This information can help anglers in many ways. Choosing lures for different depths or presentation is easy if you can remember the ROYGBIV chart. Since red is the first color to disappear or turn black in the water column and violet is the last color, you should choose colors based on the depth you plan to fish and amount of available light. You should also choose to fish with underwater fishing lights that create an artificial light source that attracts fish to your offering. The most powerful underwater light is the UV Trophy Torch. The UV Trophy Torch does not seem bright to the human eye because its light source emits a wavelength of light we cannot see. As seen by the illustration above, UV penetrates the water column to as much as 500 or more feet, depending on water clarity, plankton bloom and intensity of the UV light. UV rays come from our sun, as well as stars throughout the galaxy. Unlike a standard light source, the UV light will travel horizontally underwater just like the sun's UV rays travel vertically through the water column. In other words, your UV Trophy Torch, Diamond Light & Glow Light Wand will produce UV light waves that will travel in all directions underwater. That is the power of using UV light and lures that reflect UV light -- fish can see it from great distances.

Armed with this knowledge, savvy tackle manufactures have incorporated UV enhancing materials into their color dies to create better, brighter lure colors that fish see from greater distances. You can also use this science to your advantage and learn to choose lures enhanced with UV “brightener” or “enhancer.” To do this you can artificially produce a visible UV light with a black light. While the black light does not perfectly match the UVA spectrum, it comes close enough to the light spectrum we humans can see.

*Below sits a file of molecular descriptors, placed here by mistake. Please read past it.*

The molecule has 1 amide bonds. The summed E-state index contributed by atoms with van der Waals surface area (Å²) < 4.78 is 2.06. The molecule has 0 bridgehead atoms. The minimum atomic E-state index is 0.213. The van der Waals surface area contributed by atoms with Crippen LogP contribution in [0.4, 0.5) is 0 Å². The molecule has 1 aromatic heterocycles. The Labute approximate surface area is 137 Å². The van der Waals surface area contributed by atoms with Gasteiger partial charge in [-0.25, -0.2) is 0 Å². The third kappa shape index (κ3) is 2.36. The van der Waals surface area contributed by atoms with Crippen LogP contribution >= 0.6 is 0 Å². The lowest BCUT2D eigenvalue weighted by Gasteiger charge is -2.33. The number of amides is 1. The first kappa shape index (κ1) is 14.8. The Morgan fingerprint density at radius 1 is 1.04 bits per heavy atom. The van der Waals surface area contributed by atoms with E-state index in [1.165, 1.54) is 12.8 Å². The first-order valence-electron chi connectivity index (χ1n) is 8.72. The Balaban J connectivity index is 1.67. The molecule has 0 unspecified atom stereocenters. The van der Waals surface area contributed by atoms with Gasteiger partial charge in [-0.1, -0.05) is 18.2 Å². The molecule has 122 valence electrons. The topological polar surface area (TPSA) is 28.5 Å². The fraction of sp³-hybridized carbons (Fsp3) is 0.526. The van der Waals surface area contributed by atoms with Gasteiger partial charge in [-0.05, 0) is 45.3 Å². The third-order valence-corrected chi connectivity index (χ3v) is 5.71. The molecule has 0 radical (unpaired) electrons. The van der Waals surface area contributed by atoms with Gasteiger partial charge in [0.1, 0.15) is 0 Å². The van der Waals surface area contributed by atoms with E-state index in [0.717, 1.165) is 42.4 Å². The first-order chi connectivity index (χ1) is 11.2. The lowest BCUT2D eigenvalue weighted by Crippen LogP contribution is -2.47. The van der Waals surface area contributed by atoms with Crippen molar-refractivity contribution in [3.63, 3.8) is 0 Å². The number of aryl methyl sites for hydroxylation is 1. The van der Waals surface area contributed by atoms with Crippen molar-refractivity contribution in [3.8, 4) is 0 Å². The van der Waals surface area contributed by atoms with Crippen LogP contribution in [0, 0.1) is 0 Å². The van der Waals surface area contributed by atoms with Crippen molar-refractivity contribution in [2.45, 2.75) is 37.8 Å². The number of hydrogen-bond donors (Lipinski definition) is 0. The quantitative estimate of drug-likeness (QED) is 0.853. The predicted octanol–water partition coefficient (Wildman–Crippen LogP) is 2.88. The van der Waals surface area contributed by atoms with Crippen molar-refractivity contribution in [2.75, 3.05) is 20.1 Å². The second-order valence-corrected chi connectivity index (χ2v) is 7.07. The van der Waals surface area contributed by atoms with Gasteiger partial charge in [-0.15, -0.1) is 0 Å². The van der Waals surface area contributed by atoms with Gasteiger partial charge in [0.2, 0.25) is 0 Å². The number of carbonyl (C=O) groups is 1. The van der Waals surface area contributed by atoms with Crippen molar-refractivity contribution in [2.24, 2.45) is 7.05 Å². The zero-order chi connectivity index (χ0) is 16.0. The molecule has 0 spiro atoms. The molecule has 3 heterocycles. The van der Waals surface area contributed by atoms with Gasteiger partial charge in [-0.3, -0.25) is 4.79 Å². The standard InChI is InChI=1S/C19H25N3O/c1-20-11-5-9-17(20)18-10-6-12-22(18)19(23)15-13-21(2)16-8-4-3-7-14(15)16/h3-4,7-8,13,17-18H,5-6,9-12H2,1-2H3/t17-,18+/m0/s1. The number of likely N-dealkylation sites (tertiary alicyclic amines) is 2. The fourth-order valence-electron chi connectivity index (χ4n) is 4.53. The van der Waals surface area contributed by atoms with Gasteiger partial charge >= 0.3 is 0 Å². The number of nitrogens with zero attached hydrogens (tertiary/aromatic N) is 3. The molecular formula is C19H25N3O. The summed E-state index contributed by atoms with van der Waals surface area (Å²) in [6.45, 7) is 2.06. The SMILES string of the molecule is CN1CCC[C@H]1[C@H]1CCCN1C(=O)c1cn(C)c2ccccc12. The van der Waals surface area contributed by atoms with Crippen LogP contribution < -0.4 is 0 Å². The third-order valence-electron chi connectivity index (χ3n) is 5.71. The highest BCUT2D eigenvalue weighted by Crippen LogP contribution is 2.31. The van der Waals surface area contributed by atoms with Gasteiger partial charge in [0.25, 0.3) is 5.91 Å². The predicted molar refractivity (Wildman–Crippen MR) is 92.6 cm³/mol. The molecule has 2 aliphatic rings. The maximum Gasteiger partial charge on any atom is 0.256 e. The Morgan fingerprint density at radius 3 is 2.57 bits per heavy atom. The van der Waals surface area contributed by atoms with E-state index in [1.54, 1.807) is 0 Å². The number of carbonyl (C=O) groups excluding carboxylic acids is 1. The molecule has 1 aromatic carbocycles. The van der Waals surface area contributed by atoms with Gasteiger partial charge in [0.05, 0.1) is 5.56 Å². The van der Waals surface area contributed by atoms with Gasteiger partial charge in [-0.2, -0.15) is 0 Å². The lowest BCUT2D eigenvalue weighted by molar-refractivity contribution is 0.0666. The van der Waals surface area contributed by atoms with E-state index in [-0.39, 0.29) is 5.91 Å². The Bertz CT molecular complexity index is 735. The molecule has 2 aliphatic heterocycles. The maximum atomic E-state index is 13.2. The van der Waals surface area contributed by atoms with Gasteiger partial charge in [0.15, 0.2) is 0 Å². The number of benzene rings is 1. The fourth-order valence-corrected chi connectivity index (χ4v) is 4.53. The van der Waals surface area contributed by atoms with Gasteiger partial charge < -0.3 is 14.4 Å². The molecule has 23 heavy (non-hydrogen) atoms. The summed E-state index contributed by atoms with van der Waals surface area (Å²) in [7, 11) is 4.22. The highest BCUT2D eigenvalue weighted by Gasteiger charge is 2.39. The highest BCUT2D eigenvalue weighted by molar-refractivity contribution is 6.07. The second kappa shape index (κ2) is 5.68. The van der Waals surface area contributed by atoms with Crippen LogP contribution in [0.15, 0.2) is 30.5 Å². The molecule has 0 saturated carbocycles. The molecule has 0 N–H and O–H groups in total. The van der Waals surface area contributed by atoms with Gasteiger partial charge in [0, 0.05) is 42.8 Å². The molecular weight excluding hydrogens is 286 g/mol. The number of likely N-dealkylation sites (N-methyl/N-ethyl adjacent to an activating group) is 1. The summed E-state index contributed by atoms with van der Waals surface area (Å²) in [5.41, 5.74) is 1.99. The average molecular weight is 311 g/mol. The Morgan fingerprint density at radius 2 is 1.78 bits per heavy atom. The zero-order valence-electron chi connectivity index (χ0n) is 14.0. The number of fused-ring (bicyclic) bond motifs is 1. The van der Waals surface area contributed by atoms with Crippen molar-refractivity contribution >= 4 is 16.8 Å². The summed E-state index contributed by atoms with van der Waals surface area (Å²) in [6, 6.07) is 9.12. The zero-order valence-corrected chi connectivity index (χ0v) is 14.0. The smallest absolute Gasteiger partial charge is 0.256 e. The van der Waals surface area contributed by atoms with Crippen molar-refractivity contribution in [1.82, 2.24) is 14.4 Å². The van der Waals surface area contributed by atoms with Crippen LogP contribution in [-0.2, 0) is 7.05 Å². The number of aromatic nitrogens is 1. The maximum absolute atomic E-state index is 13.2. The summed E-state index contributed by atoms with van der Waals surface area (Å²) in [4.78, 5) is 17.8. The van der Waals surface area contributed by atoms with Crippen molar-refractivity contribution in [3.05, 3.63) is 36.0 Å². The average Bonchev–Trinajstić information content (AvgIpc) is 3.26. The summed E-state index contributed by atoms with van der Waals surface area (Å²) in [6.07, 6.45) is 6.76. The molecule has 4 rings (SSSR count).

You should also choose colors based on your presentation. Contrast can be a powerful way to attract fish. Also, consider that each lure presentation actually has three presentations at once. Since fish can see up, down and horizontally, your color choice can look different depending on the amount of light that reaches the area of lure directly in line with light frequencies. As an example, if you were for halibut fishing in shallow water and the bottom was light colored sand, a black lure on the bottom would create a contrast for a fish looking down. It would also create a contrast if the fish were looking up, with the light shinning down. Horizontally the black would blend into the water but still create contrast. Therefore, I choose lure colors based on my intended presentation to maximize their ability to be easily seen by fish.

Before choosing lures and even flies, I use a AA battery-powered black light to examine how the lure colors reflect UV. To see the effects of this powerful color-selecting tool, put the black light close to the lure and watch for a glow-like appearance. For best results turn out the lights and pick the lures that glow super bright. It should also be noted that any glow lure enhanced with glow pigment will reflect UVA light. Glow lures have chemical compound that stores light and releases it until gone, giving the lure an artificial light source. While speaking at fishing clubs I often ask anglers to bring in their tackle boxes. With lights turned out, I can usually pick out 3 or 4 out of 5 of most anglers’ favorite lures. Lures not picked are always dark and used for special light conditions or presentations. Using a UV enhanced lure also makes it easy to take advantage of all three possible lure presentations because the lure will reflect light making it visible to the fish at all angles.